Speed to customers/mean time to feedback is the most important metric
This is more important than code coverage metrics
Few automated tests or build guarantees
It takes time to write tests, but even MORE time to unwrite them when you realize you’ve made the wrong thing. Make sure you’ve built the right thing first, then add automated tests once that is proven.
Doesn’t need to follow the style guide yet if the guidelines propose onerous requirements for uses of frameworks, OOP design patterns, etc.
If it’s easier to access the database without the ORM, then do that
No onerous secrets management or storage
If it is a feature worth keeping then rotate the keys when that’s proven. Until then, check them into the repo. These keys have been designed to be easy to rotate, so stop worrying about making it so they never get leaked and instead focus on making them easy to change, should that happen
No encrypted network traffic
TLS and Secrets Management combine to make the day to day lives of developers a living nightmare. They aren’t necessary for a feature that hasn’t shipped to customers yet, so stop shooting yourselves in the foot requiring every developer to jump through 20 hoops before they can get a single line of code working.
Performance not an issue
Get it working correctly first in the simplest way possible. You might not actually need more, and if you do you’ll figure that out too.
This software is exactly the same as the prototype software upon first release, except that it is made available to a select few external customers. The software then incrementally matures towards critical software maturity as it is more and more proven out. Properties include:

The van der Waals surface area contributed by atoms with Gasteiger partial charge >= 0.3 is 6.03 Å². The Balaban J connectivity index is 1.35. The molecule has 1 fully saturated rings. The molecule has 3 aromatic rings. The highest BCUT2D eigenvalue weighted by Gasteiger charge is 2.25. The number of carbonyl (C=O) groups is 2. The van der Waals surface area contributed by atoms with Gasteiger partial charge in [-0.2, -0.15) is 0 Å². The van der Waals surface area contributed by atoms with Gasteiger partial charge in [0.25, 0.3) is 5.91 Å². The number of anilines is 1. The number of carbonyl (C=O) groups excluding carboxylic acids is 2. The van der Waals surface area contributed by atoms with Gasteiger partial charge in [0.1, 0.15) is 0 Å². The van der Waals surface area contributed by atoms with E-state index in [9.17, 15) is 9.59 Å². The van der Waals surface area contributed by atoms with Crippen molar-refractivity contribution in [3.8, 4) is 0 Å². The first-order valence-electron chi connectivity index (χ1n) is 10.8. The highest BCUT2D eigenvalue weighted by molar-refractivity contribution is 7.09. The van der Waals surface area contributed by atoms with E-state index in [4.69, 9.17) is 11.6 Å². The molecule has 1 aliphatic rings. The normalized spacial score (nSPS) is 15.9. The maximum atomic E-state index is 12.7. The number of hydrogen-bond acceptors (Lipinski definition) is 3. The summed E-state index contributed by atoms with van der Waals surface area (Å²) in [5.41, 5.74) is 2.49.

Performance optimizations for hot paths
Begin adding automated tests for features that have market fit
Remove or rewrite features that no one is using based on data
Implement stricter security
Accessibility concerns are addressed in this phase
Improved logging and error handling
This is the software that makes you money, and when it goes down it affects revenue and presumably your bonus/stock valuation
Strong automated testing with CI/CD gates
Blue/Green deployment controls
TLS encryption on network communications
PII Encrypted at rest*
Good Security hygiene
The key here is to apply this model not to the entire organization, but project by project or, even better, feature by feature.
This is not a new concept, although the above definitions are my own and are far from exhaustive. This idea is actually used by the the US Governement where they call it Capability Maturity Model (CMM). There are several version of CMM, and I am sure others have created many more.
If you have one you like, think I’ve left out your favorite property, or have any other thoughts let me know in the comments!
*You should always follow all local laws and regulations… maybe. I mean, Uber and AirBnB seem to have had their businesses impacted very little by flouting local laws but, what do I know IANAL